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Before reading any further, stop to think about the last
older homeless adult you saw. If you are a clinician – think of the last older
homeless patient you cared for – if you can remember the last time you had such
an encounter in acute care settings such as the ED or hospital, even better.

Does this person you remember look anything like the
gentleman pictured here?

Probably not…

…but here’s the catch: the odds are very good
that you’ve met someone (maybe even provided clinical care for someone) who was
without a home but you didn’t know it because they didn’t “look homeless.” In a study published this month in the Journal of Healthcare for the Poor and Underserved
(JHCPU), my colleagues and I described the experience of acute care from the
perspective of 100 homeless individuals seen in the ED or hospitalized over a 1
year period in New Haven, CT. We found that only 2 in 5 were ever asked about
their housing status during the course of their care at the hospital. Not
surprisingly, those who were asked were several times more likely to receive
high-quality discharge planning based on their needs (e.g. discussions about
costs of medications and transportation). Compounding the problem of using the
“eyeball test” to determine who has unstable housing, many patients are
hesitant to disclose their need for fear of discriminatory care or simply from
embarrassment – this may be particularly true for older adults.

Our results were the result of a community-based
participatory research
project with Yale-New Haven Hospital and Columbus House, a robust homeless services organization
that operates 2 large shelters inNew Haven. Leveraging the strengths of
this unique partnership, we also found that lack of coordination between the
hospital and shelter was a major barrier to successful transitions for
patients. As one patient explained, “miscommunication is a problem – sometimes
the hospital sends you to the shelter, but you can’t get in.” Indeed almost 1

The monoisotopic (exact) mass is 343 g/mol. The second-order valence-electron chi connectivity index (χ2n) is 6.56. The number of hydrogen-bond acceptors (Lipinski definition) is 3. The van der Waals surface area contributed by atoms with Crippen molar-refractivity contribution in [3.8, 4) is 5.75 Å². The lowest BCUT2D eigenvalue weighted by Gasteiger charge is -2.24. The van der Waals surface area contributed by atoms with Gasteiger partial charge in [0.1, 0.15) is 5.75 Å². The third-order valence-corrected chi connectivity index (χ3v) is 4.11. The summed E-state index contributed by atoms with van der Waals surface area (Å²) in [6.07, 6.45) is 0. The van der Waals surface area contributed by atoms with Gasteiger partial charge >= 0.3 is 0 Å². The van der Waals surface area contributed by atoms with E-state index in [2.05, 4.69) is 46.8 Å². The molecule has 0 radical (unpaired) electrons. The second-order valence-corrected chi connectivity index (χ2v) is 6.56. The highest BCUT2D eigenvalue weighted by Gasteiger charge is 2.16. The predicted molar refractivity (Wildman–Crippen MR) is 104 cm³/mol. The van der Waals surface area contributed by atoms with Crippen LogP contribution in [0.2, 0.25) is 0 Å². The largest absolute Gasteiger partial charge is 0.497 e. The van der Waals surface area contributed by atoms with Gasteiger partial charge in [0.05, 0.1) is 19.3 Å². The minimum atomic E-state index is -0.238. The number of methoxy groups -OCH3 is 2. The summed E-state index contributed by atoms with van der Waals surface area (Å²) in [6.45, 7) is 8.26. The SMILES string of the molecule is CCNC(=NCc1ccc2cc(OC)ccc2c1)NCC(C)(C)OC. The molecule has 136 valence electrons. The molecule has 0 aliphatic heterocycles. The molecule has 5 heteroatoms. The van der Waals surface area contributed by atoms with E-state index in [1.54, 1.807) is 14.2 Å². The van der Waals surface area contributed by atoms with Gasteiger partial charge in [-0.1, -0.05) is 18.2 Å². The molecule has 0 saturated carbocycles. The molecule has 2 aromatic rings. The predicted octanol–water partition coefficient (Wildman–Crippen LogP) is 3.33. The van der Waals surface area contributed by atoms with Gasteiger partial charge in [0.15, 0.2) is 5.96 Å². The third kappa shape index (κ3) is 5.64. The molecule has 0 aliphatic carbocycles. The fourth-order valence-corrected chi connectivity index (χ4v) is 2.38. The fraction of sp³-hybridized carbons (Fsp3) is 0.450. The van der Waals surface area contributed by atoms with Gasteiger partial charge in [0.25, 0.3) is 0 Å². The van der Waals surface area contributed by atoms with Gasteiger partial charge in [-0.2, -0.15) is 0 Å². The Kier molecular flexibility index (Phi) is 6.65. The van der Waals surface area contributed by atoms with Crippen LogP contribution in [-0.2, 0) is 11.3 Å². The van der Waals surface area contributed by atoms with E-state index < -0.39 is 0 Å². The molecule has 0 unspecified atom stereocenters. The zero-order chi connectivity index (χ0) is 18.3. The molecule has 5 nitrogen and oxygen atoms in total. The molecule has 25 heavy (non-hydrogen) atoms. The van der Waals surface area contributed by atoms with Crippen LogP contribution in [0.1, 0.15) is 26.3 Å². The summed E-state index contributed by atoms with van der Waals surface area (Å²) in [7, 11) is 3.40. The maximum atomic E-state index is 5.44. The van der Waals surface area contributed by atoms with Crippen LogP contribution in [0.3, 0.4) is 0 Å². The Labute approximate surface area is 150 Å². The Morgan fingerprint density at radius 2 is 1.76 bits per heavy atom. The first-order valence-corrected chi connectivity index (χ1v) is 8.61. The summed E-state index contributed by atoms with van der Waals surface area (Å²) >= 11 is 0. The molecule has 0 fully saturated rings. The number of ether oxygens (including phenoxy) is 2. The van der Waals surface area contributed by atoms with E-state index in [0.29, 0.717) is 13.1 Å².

in 3 patients were discharged after dark and 1 in 10 spent their first night
after discharge on the streets. Fortunately, data from this project led to a
community taskforce including the hospital, shelter, city and state government
to develop a respite care unit within the shelter for homeless patients
requiring special care after discharge (such as daily wound care or IV
antibiotics). A bill supporting
this project passed the Connecticut State Legislature in Month and the respite
unit will open this fall.

Many cities like New Haven are joining the movement to
increase access for homeless patients to respite care after hospitalization
both for reasons of quality improvement and cost reduction. In a systematic
review
also published this month in JHCPU by Kelly Doran, current
Robert Wood Johnson Foundation Clinical
Scholar at Yale
and leader in the New Haven Respite Taskforce, shows that
respite programs consistently reduce the length of hospital stays, hospital
readmissions, and overall costs of care for homeless adults.  Despite these encouraging results, there is
still work to be done. Although the mean ages of patients enrolled in the 13
studies analyzed in this review were in the mid-to-late 40s, there were no
respite studies with resources specifically geared for older homeless adults.

As the homeless population continues to age, improving the
quality and continuity of care for homeless adults is becoming ever more
important. As my colleague Rebecca Brown
points out in a study published this week in JAMA Internal Medicine, the
average age of homelessness has increased from 35 to 50 over the last 20 years
and older homeless adults access acute care services at extraordinarily high
rates. In a cohort of 250 older homeless adults in Boston, 2 in 3 visited the
ED in the last year and almost 1 in 3 visited the ED 4 or more times. The
presence of geriatric syndromes such as falls and impaired executive function
were powerful predictors of frequent ED use. In another study
published this month in JHCPU, she also demonstrates that even the “younger” adults in
this “over 50” cohort are at high risk for these geriatric syndromes.

These findings have important and unfortunate implications
for these patients as well as our healthcare system – an ED clinician looking
at a 55 year old man with an injury or musculoskeletal complaint might not
think to ask if he is homeless and might not consider the patient’s risk for
geriatric syndromes. In medicine, appearances may be deceiving but this
shouldn’t prevent clinicians from making a difference for this population.
Patients in our community-based study recommended that clinicians take a
simple, patient-centered approach to assessing housing needs: rather than ask
patients who “look homeless” the usual, pointed questions of “are you
homeless?” or “do you have a permanent address?” acute care providers can
simply and compassionately ask all their patients, “do you have a place to stay
where you feel safe?”  Personally
speaking, I probably would never have guessed the gentleman pictured above – a
former client at Columbus House shelter in New Haven – was homeless if I had met
him in a busy Emergency Room. To provide the best possible care for this highly
vulnerable population of seniors, our first and perhaps greatest challenge
might just be to look past our preconceived notions to learn who these
patients are.

By Ryan Greysen

Photo by Robert Lisak for Columbus House, Inc.

 

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